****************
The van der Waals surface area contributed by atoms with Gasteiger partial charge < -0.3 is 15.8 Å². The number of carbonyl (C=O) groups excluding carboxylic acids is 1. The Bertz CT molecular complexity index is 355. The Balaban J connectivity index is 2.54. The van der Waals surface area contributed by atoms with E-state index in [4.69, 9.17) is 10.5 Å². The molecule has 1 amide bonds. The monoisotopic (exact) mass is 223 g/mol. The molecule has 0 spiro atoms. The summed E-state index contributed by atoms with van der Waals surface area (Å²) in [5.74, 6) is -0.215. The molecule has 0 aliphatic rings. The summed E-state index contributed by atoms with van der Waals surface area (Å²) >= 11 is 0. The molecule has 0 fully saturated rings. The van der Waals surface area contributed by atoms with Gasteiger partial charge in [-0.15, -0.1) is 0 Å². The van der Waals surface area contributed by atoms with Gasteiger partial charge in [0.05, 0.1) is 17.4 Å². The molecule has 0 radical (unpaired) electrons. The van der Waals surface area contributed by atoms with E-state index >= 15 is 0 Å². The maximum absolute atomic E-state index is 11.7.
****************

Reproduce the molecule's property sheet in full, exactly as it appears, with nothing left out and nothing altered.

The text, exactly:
The van der Waals surface area contributed by atoms with Gasteiger partial charge < -0.3 is 15.8 Å². The number of carbonyl (C=O) groups excluding carboxylic acids is 1. The Bertz CT molecular complexity index is 355. The Balaban J connectivity index is 2.54. The van der Waals surface area contributed by atoms with E-state index in [4.69, 9.17) is 10.5 Å². The molecule has 1 amide bonds. The monoisotopic (exact) mass is 223 g/mol. The molecule has 0 spiro atoms. The summed E-state index contributed by atoms with van der Waals surface area (Å²) in [5.74, 6) is -0.215. The molecule has 0 aliphatic rings. The summed E-state index contributed by atoms with van der Waals surface area (Å²) >= 11 is 0. The molecule has 0 fully saturated rings. The van der Waals surface area contributed by atoms with Gasteiger partial charge in [-0.15, -0.1) is 0 Å². The van der Waals surface area contributed by atoms with Gasteiger partial charge in [0.05, 0.1) is 17.4 Å². The molecule has 0 radical (unpaired) electrons. The van der Waals surface area contributed by atoms with E-state index >= 15 is 0 Å². The maximum absolute atomic E-state index is 11.7.